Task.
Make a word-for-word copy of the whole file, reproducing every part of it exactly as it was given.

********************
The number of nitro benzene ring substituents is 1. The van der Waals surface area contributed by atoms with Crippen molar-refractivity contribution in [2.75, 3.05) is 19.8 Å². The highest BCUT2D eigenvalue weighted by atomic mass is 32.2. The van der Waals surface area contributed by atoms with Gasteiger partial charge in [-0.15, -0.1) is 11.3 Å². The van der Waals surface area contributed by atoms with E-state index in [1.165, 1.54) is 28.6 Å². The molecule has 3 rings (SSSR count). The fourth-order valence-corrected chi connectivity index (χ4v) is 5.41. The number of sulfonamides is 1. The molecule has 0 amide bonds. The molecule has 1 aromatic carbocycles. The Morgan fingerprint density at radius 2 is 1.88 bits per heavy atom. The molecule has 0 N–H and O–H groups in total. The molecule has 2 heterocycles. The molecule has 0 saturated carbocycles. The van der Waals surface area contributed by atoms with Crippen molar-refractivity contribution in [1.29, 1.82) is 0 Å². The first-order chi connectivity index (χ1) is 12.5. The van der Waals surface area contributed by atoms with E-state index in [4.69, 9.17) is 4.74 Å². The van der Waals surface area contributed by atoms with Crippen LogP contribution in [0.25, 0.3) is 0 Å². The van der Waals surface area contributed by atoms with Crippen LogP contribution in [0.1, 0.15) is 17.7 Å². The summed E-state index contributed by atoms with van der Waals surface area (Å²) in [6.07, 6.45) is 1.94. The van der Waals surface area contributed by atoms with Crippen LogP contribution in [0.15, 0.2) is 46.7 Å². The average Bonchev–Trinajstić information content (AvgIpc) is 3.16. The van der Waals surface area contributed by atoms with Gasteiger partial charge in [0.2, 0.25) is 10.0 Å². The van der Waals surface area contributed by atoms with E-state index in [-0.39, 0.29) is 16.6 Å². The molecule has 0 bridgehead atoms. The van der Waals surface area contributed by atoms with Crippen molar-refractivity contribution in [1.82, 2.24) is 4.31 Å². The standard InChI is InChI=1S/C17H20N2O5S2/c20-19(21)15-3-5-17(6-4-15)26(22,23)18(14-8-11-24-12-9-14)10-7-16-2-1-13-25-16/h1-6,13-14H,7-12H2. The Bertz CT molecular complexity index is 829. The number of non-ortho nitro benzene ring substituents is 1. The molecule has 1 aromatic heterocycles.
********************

The number of nitro benzene ring substituents is 1. The van der Waals surface area contributed by atoms with Crippen molar-refractivity contribution in [2.75, 3.05) is 19.8 Å². The highest BCUT2D eigenvalue weighted by atomic mass is 32.2. The van der Waals surface area contributed by atoms with Gasteiger partial charge in [-0.15, -0.1) is 11.3 Å². The van der Waals surface area contributed by atoms with E-state index in [1.165, 1.54) is 28.6 Å². The molecule has 3 rings (SSSR count). The fourth-order valence-corrected chi connectivity index (χ4v) is 5.41. The number of sulfonamides is 1. The molecule has 0 amide bonds. The molecule has 1 aromatic carbocycles. The Morgan fingerprint density at radius 2 is 1.88 bits per heavy atom. The molecule has 0 N–H and O–H groups in total. The molecule has 2 heterocycles. The molecule has 0 saturated carbocycles. The van der Waals surface area contributed by atoms with Crippen molar-refractivity contribution in [1.29, 1.82) is 0 Å². The first-order chi connectivity index (χ1) is 12.5. The van der Waals surface area contributed by atoms with E-state index in [4.69, 9.17) is 4.74 Å². The van der Waals surface area contributed by atoms with Crippen LogP contribution in [0.25, 0.3) is 0 Å². The van der Waals surface area contributed by atoms with Crippen LogP contribution in [0.1, 0.15) is 17.7 Å². The summed E-state index contributed by atoms with van der Waals surface area (Å²) in [6.07, 6.45) is 1.94. The van der Waals surface area contributed by atoms with Crippen LogP contribution in [0.15, 0.2) is 46.7 Å². The average Bonchev–Trinajstić information content (AvgIpc) is 3.16. The van der Waals surface area contributed by atoms with Gasteiger partial charge in [0.2, 0.25) is 10.0 Å². The van der Waals surface area contributed by atoms with E-state index in [-0.39, 0.29) is 16.6 Å². The molecule has 0 bridgehead atoms. The van der Waals surface area contributed by atoms with Crippen molar-refractivity contribution in [1.82, 2.24) is 4.31 Å². The standard InChI is InChI=1S/C17H20N2O5S2/c20-19(21)15-3-5-17(6-4-15)26(22,23)18(14-8-11-24-12-9-14)10-7-16-2-1-13-25-16/h1-6,13-14H,7-12H2. The Bertz CT molecular complexity index is 829. The number of non-ortho nitro benzene ring substituents is 1. The molecule has 1 aromatic heterocycles.